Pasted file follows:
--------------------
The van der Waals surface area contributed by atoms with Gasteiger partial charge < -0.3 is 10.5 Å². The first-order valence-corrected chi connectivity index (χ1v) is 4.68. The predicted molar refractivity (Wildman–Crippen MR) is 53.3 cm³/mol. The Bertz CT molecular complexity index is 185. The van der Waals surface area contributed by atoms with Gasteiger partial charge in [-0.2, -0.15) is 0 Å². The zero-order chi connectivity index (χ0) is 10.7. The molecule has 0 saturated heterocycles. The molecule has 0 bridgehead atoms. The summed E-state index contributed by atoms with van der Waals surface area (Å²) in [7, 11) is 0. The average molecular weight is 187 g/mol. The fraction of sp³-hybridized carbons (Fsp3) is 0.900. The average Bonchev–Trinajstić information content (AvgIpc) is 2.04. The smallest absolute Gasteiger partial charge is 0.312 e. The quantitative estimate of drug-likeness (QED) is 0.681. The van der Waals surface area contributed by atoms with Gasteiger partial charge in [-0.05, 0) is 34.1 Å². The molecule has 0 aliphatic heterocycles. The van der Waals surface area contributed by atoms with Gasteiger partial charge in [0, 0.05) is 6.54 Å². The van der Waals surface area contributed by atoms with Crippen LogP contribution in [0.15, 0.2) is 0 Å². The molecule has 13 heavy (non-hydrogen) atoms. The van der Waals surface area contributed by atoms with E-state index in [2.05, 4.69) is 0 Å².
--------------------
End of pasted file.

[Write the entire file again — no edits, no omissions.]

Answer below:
The van der Waals surface area contributed by atoms with Gasteiger partial charge < -0.3 is 10.5 Å². The first-order valence-corrected chi connectivity index (χ1v) is 4.68. The predicted molar refractivity (Wildman–Crippen MR) is 53.3 cm³/mol. The Bertz CT molecular complexity index is 185. The van der Waals surface area contributed by atoms with Gasteiger partial charge in [-0.2, -0.15) is 0 Å². The zero-order chi connectivity index (χ0) is 10.7. The molecule has 0 saturated heterocycles. The molecule has 0 bridgehead atoms. The summed E-state index contributed by atoms with van der Waals surface area (Å²) in [7, 11) is 0. The average molecular weight is 187 g/mol. The fraction of sp³-hybridized carbons (Fsp3) is 0.900. The average Bonchev–Trinajstić information content (AvgIpc) is 2.04. The smallest absolute Gasteiger partial charge is 0.312 e. The quantitative estimate of drug-likeness (QED) is 0.681. The van der Waals surface area contributed by atoms with Gasteiger partial charge in [-0.05, 0) is 34.1 Å². The molecule has 0 aliphatic heterocycles. The van der Waals surface area contributed by atoms with Gasteiger partial charge in [0, 0.05) is 6.54 Å². The van der Waals surface area contributed by atoms with Crippen LogP contribution in [0.15, 0.2) is 0 Å². The molecule has 13 heavy (non-hydrogen) atoms. The van der Waals surface area contributed by atoms with E-state index in [2.05, 4.69) is 0 Å².